p=frequency of one allele (A); q=frequency of the other allele (a); p+q= (p=1-q & q=1-p) P2=frequency of AA genotype; 2pq=frequency of Aa plus aA genotype; q2=frequency of aa genotype; p2 + 2pq + q2 = 1.0


23 Table 23.1a

24 Table 23.1b

25 Tigon Result of male tiger and female lion mating incaptivity. Offspring are infertile. Separated both geographically and ecologically.

26 Liger Result of male lion and female tiger mating in captivity. Offspring are infertile.





31 Fig. 23.6 Four species of leopard frogs: differ in their mating calls. Hybrids are inviable.

32 These squirrels living on opposite sides of the Grand Canyon demonstrate allopatric speciation.

33 Sympatric: reproductively isolated subpopulation in the midst of its parent population (change in genome); polyploidy in plants; cichlid fishes


35 Evidence of Evolution Fossil Record
Geographic Distribution of Living Species Homologous Body structures Similarities in Embryology

36 Evidence of Evolution Fossil Record provides evidence that living things have evolved Fossils show the history of life on earth and how different groups of organisms have changed over time




40 Marsupial Mammals Convergent Evolution Placental mammals and
Flying Squirrel Sugar Glider Marsupial Mammals Convergent Evolution and Analogous Structures Placental mammals Mammalia Rat like common ancestor

41 Big Question!!! How did life arise on the big blue planet??
Scientists attempt to answer this question scientifically.

42 Relative Dating versus Absolute Dating

43 Relative Dating Can determine a fossil’s relative age
Performed by estimating fossil age compared with that of other fossils Drawbacks – provides no info about age in years

44 Absolute dating Can determine the absolute age in numbers
Is performed by radioactive dating – based on the amount of remaining radioactive isotopes remain Drawbacks - part of the fossil is destroyed during the test

45 Carbon-14 Dating

46 Fossil Formation

47 Big Bang Theory A cosmic explosion that hurled matter and in all directions created the universe billion years ago Evidence it explains why distant galaxies are traveling away from us at great speeds Cosmic radiation from the explosion can be observed The Big Bang theory probably will never be proven; consequentially, leaving a number of tough, unanswered questions.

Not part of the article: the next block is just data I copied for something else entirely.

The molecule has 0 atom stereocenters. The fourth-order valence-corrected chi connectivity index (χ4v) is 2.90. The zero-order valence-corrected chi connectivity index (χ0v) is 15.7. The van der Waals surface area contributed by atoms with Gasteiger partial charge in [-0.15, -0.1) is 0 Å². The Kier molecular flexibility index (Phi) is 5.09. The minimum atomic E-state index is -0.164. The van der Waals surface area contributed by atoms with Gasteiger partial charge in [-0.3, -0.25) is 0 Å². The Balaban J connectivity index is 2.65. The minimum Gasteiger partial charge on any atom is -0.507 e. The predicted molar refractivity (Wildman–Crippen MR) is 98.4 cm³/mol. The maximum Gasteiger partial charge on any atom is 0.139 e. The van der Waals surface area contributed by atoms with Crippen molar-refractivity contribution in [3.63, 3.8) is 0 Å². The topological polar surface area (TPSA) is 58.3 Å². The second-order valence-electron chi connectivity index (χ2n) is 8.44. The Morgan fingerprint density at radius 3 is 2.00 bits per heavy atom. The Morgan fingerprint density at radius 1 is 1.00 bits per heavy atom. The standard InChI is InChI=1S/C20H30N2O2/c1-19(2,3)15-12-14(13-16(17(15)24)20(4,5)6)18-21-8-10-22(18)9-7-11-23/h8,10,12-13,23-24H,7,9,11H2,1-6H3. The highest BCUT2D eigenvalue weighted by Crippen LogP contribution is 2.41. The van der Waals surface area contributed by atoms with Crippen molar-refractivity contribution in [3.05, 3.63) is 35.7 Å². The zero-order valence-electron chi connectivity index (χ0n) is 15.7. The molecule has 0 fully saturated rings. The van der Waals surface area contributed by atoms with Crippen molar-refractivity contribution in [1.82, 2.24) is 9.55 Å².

48 What was early earth like?
Earth was Hot!! Little or no oxygen Gasses in atmosphere: Hydrogen cyanide (poison to you!) Hydrogen sulfide Carbon dioxide Carbon monoxide Nitrogen water

49 So how did the earth get oxygen?
Some of that oxygen was generated by photosynthetic cyanobacteria Some came from the chemical separation of water molecules into oxygen and hydrogen.

50 Others evolved ways of using oxygen for respiration
Oxygen drove some life forms to extinction Others evolved ways of using oxygen for respiration

51 How did life begin? Miller and Urey’s Experiment
Passed sparks through a mixture of hydrogen methane ammonia and water This produced amino acids – the building blocks of life

52 Miller’s experiment suggests that lightning could have produced amino acids

53 How can simple amino acids result in life? There are 3 theories
1. Formation of microspheres Large organic molecules can sometimes form tiny proteinoid microspheres Store and release energy, selectively permeable membranes, may have acquired more characteristics of living cells

54 2nd Hypothesis for Life Evolution of RNA to DNA
RNA was assembled from simple organic molecules in a primordial soup RNA was able to replicate itself and eventually form DNA Not scientifically proven to be possible

55 3rd Theory of Life Endosymbiotic theory
eukaryotic cells arose from living communities formed by prokaryotic organisms Ancient prokaryotes entered primitive eukaryotic cells and remained there as organelles